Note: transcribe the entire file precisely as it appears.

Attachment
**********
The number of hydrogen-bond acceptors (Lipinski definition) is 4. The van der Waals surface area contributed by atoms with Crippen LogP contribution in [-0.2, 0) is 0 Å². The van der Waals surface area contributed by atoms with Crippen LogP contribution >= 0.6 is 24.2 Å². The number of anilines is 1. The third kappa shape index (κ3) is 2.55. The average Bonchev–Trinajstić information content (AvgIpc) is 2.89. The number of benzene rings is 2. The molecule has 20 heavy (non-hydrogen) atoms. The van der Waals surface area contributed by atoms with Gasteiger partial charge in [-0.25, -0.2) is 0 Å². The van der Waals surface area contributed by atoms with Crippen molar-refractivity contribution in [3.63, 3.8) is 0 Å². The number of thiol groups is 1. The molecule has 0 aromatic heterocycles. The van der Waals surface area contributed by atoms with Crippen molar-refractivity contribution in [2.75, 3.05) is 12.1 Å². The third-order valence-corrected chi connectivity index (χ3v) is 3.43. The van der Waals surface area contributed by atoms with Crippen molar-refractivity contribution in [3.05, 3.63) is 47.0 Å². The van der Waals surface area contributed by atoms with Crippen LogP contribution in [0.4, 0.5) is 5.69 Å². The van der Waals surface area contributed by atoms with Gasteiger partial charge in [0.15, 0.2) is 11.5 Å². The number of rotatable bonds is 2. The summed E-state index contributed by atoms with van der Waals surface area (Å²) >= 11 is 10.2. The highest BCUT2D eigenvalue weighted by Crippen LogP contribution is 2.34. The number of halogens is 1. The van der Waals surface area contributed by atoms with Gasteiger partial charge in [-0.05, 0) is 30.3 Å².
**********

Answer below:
The number of hydrogen-bond acceptors (Lipinski definition) is 4. The van der Waals surface area contributed by atoms with Crippen LogP contribution in [-0.2, 0) is 0 Å². The van der Waals surface area contributed by atoms with Crippen LogP contribution >= 0.6 is 24.2 Å². The number of anilines is 1. The third kappa shape index (κ3) is 2.55. The average Bonchev–Trinajstić information content (AvgIpc) is 2.89. The number of benzene rings is 2. The molecule has 20 heavy (non-hydrogen) atoms. The van der Waals surface area contributed by atoms with Gasteiger partial charge in [-0.25, -0.2) is 0 Å². The van der Waals surface area contributed by atoms with Crippen molar-refractivity contribution in [3.63, 3.8) is 0 Å². The number of thiol groups is 1. The molecule has 0 aromatic heterocycles. The van der Waals surface area contributed by atoms with Crippen molar-refractivity contribution in [2.75, 3.05) is 12.1 Å². The third-order valence-corrected chi connectivity index (χ3v) is 3.43. The van der Waals surface area contributed by atoms with Crippen molar-refractivity contribution in [3.05, 3.63) is 47.0 Å². The van der Waals surface area contributed by atoms with Crippen LogP contribution in [0.4, 0.5) is 5.69 Å². The van der Waals surface area contributed by atoms with Gasteiger partial charge in [0.15, 0.2) is 11.5 Å². The number of rotatable bonds is 2. The summed E-state index contributed by atoms with van der Waals surface area (Å²) >= 11 is 10.2. The highest BCUT2D eigenvalue weighted by Crippen LogP contribution is 2.34. The number of halogens is 1. The van der Waals surface area contributed by atoms with Gasteiger partial charge in [-0.05, 0) is 30.3 Å².